The European Central Bank (ECB) continues to work on its plan to set up a digital euro. It has just named five companies responsible for developing the prototypes of the user interfaces.

The European Central Bank ECB continues to work on its

The European Central Bank (ECB) continues to work on its plan to set up a digital euro. It has just named five companies responsible for developing the prototypes of the user interfaces.

The European Central Bank (ECB) is slowly continuing to implement its digital euro project, a secure currency for digital exchanges, including for individuals, which will complement traditional money – coins and notes. Indeed, many countries are working on creating their own Digital Central Bank Currency (MNBC), like China with the digital yuan, and central banks are gearing up to get into the race. In Europe, the idea germinated a few years ago, and is slowly taking shape. Officially launched in 2021, the project first goes through a survey phase, aiming to find out more about the expectations of businesses and European citizens on the design, distribution and use of this digital euro. A phase of reflection and study which will last until the end of 2023. At the same time, the European Commission is working on the preparation of a bill aimed at regulating it. For now, the ECB has just designated the five companies who will have the honor of developing prototypes of user interfaces, and thus simulating transactions.

Digital euro: a challenge of the future

On his websitethe ECB imagines the digital euro “like euro banknotes, but digital. It would be electronic money, issued by the Eurosystem (the ECB and the national central banks of the euro zone), and accessible to all citizens and businesses.” To simplify, it’s like like the virtual representation of fiat money – what we use when we pay by bank card – but without certain characteristics of fiat money – but we do not yet know exactly which ones or how put them in place… If such a currency succeeded in seeing the light of day, it would mean that central and commercial banks would see their role profoundly modified. The digital euro would exist alongside cash, without replacing it, and would come as a response to the growing demand for electronic payments and the significant decline in the use of cash. Indeed, we are witnessing a growing dematerialization of payments, reinforced since the Covid-19 epidemic – where e-commerce has proved essential during confinement, and where electronic payment has made it possible to avoid contamination by touching . In some countries like Belgium, the law even obliges merchants to accept electronic payments, whether via a terminal or a smartphone application.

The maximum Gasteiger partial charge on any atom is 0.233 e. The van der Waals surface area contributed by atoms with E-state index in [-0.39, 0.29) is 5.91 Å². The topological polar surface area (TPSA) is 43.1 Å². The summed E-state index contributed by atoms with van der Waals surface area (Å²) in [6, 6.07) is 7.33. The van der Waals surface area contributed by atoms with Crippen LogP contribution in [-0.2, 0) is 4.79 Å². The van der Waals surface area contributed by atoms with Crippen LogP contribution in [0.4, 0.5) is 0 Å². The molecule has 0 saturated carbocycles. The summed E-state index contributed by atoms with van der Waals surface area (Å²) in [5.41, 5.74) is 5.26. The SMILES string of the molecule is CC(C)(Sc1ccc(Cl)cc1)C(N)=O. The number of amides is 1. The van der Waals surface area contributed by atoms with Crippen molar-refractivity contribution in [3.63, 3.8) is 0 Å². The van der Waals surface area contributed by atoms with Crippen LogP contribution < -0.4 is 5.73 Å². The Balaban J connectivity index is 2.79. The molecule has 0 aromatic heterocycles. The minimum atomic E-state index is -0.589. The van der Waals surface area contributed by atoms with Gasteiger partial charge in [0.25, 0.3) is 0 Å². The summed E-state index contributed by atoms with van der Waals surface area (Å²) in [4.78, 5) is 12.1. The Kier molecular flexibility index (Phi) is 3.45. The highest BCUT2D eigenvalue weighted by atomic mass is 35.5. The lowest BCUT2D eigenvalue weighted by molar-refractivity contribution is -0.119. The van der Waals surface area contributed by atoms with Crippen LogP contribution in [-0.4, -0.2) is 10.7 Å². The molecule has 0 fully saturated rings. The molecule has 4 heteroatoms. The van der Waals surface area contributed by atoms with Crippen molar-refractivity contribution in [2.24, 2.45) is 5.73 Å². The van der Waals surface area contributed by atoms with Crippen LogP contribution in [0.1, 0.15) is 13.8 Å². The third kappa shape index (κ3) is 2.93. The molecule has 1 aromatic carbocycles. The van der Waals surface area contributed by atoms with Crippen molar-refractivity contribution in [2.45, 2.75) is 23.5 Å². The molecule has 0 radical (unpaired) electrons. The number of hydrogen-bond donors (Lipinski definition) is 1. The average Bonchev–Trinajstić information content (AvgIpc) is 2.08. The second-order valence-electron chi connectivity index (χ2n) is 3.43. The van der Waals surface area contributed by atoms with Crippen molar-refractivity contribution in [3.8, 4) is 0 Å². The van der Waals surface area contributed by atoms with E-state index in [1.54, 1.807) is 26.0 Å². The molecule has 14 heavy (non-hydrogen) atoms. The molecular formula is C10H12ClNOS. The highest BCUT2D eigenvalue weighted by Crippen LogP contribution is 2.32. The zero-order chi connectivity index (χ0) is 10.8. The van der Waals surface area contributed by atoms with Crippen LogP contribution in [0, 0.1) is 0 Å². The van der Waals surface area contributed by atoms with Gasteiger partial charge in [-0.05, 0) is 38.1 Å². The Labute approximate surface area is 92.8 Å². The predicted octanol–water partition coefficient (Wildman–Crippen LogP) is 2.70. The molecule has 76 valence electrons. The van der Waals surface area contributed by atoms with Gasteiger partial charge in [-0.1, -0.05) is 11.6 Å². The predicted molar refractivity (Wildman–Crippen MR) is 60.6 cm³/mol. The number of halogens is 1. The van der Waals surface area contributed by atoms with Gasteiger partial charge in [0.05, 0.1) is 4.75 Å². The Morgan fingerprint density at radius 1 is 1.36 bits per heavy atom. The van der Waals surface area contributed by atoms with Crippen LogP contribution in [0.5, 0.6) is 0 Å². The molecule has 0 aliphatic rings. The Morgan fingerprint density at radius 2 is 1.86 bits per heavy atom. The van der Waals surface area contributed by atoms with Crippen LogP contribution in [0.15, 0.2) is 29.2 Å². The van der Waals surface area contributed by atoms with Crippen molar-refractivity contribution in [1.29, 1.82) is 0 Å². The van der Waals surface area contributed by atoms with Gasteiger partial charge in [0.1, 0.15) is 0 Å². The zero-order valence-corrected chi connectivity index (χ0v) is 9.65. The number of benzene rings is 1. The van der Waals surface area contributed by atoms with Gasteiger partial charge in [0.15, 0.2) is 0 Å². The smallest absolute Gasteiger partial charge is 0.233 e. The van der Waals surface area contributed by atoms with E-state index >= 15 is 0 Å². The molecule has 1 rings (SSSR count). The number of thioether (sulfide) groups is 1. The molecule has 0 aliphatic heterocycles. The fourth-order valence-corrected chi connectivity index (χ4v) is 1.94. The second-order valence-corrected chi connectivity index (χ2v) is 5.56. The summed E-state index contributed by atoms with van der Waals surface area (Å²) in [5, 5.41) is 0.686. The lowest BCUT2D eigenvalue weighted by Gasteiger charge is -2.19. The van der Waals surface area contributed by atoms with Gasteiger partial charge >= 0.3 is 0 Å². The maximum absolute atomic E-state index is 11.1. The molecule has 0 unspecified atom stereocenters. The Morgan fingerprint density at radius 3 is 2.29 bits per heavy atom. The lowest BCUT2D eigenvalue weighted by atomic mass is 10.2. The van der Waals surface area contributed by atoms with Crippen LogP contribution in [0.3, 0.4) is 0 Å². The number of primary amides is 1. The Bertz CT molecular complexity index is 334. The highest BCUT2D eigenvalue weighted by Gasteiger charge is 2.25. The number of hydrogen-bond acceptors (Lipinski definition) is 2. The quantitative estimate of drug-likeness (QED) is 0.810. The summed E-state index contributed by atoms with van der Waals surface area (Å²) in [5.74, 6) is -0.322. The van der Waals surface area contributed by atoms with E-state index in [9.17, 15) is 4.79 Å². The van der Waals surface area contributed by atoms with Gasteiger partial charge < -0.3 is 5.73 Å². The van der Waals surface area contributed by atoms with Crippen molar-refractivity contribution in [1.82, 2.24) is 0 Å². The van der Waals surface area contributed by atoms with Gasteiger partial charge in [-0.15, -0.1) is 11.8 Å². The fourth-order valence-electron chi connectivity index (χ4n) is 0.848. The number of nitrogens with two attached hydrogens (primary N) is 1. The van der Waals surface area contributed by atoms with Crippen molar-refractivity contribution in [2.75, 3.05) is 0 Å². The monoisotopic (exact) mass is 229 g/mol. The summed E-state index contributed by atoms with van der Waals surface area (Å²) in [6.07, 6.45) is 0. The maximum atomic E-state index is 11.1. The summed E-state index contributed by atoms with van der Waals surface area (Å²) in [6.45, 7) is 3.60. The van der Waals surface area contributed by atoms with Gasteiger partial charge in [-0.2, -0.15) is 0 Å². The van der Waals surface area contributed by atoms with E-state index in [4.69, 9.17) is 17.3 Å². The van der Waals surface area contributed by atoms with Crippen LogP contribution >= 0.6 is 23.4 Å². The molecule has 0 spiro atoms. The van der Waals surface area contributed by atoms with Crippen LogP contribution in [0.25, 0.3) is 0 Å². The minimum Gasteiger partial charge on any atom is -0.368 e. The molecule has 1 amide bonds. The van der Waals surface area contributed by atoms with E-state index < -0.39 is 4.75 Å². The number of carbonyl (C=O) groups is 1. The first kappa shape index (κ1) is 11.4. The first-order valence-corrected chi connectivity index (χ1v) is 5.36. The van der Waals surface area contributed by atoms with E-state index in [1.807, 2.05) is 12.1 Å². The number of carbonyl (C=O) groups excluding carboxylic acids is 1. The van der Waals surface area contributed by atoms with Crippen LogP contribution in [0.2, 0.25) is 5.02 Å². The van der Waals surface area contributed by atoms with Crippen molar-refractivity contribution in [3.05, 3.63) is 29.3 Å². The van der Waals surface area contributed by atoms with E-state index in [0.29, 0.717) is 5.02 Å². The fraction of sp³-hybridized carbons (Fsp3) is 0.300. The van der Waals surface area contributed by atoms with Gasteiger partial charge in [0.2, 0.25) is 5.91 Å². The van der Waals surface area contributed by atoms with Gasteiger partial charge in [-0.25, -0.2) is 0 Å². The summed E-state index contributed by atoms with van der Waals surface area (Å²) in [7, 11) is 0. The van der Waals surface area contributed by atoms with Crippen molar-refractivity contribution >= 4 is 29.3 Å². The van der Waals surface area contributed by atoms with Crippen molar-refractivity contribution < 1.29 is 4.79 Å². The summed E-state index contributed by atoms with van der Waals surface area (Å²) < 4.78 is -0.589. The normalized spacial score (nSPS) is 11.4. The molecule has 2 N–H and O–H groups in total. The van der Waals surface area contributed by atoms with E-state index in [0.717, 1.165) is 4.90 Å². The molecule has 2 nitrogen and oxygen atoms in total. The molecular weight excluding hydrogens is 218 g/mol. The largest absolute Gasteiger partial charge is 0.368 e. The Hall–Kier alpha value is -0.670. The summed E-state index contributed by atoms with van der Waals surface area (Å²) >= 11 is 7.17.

But, unlike cryptocurrency, the digital euro would not be speculative, since it would be issued by the Eurosystem. It will, paradoxically, have to respond to problems of confidentiality but also of traceability – by making it possible to fight against tax evasion and money laundering in particular. It should also enable faster and more secure transactions, thanks to the blockchain – a technology for storing and transmitting data in the form of blocks linked to each other, without any central or intermediary body, which makes it possible to gain in transparency, security and speed.

Digital currency: an international project

Five companies have been chosen by the ECB from among 54 candidates who came forward after a call for interest launched in April 2022. Each selected company will have to design the prototype of a potential user interface for the digital euro – which will not be not then reused for the final interface – in order to test the reliability of using such a currency, and to focus on a specific use case. The Spanish bank CaixaBank will take care of peer-to-peer online payments – between individuals –; the French payment and transaction services company Worldline will handle offline peer-to-peer payments; Italian firm Nexi will focus on merchant-initiated point-of-sale payments; the European Payment Initiative consortium – a payment project aimed at competing with Mastercard and Visa – will work on payer-initiated point-of-sale payments; the giant Amazon will take care of payments for e-commerce.

This prototyping phase should last about six months, i.e. until the end of the first quarter of 2023. If the results are conclusive, the digital euro should see in 2026, in addition to the traditional euro. However, although hundreds of countries are seriously thinking of having their own MNBC, it is necessary to clearly define the operation and use of such a currency. And, above all, to convince individuals to use it instead of traditional means of payment, which is not a foregone conclusion…

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